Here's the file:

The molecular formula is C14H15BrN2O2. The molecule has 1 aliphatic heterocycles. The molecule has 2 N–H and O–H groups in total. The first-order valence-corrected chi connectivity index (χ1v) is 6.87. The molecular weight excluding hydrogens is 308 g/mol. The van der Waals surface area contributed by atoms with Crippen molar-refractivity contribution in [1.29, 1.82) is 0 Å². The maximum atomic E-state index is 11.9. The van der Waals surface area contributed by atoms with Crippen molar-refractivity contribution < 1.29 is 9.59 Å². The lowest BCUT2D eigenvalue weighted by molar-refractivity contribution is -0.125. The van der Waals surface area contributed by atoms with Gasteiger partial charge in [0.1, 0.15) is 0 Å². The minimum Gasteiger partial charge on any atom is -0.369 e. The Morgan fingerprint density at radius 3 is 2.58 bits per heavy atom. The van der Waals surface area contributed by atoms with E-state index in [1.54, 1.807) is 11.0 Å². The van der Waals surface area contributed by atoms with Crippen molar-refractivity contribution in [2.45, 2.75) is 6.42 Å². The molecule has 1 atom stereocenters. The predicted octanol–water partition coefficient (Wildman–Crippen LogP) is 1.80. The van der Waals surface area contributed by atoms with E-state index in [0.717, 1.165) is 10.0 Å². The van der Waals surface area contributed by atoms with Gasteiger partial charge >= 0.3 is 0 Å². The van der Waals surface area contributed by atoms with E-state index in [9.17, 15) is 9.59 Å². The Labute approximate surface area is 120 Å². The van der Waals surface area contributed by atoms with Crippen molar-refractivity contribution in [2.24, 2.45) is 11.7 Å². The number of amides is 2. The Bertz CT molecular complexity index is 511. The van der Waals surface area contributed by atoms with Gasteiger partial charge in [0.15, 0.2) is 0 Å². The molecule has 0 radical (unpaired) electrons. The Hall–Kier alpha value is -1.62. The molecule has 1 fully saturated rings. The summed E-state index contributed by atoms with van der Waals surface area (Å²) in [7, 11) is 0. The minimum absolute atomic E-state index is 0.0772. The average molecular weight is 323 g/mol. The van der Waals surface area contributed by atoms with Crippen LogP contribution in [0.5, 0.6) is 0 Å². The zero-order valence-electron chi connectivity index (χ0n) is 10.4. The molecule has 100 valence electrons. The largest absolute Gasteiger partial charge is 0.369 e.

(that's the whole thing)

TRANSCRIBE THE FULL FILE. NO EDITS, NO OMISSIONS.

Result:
The molecular formula is C14H15BrN2O2. The molecule has 1 aliphatic heterocycles. The molecule has 2 N–H and O–H groups in total. The first-order valence-corrected chi connectivity index (χ1v) is 6.87. The molecular weight excluding hydrogens is 308 g/mol. The van der Waals surface area contributed by atoms with Crippen molar-refractivity contribution in [1.29, 1.82) is 0 Å². The maximum atomic E-state index is 11.9. The van der Waals surface area contributed by atoms with Crippen molar-refractivity contribution < 1.29 is 9.59 Å². The lowest BCUT2D eigenvalue weighted by molar-refractivity contribution is -0.125. The van der Waals surface area contributed by atoms with Gasteiger partial charge in [0.1, 0.15) is 0 Å². The minimum Gasteiger partial charge on any atom is -0.369 e. The Morgan fingerprint density at radius 3 is 2.58 bits per heavy atom. The van der Waals surface area contributed by atoms with E-state index in [1.54, 1.807) is 11.0 Å². The van der Waals surface area contributed by atoms with Crippen molar-refractivity contribution in [2.45, 2.75) is 6.42 Å². The molecule has 1 atom stereocenters. The predicted octanol–water partition coefficient (Wildman–Crippen LogP) is 1.80. The van der Waals surface area contributed by atoms with E-state index in [0.717, 1.165) is 10.0 Å². The van der Waals surface area contributed by atoms with Gasteiger partial charge >= 0.3 is 0 Å². The van der Waals surface area contributed by atoms with E-state index in [9.17, 15) is 9.59 Å². The Labute approximate surface area is 120 Å². The van der Waals surface area contributed by atoms with Crippen molar-refractivity contribution in [2.24, 2.45) is 11.7 Å². The number of amides is 2. The Bertz CT molecular complexity index is 511. The van der Waals surface area contributed by atoms with Gasteiger partial charge in [0.15, 0.2) is 0 Å². The molecule has 0 radical (unpaired) electrons. The Hall–Kier alpha value is -1.62. The molecule has 1 fully saturated rings. The summed E-state index contributed by atoms with van der Waals surface area (Å²) in [7, 11) is 0. The minimum absolute atomic E-state index is 0.0772. The average molecular weight is 323 g/mol. The van der Waals surface area contributed by atoms with Crippen LogP contribution in [0.5, 0.6) is 0 Å². The zero-order valence-electron chi connectivity index (χ0n) is 10.4. The molecule has 100 valence electrons. The largest absolute Gasteiger partial charge is 0.369 e.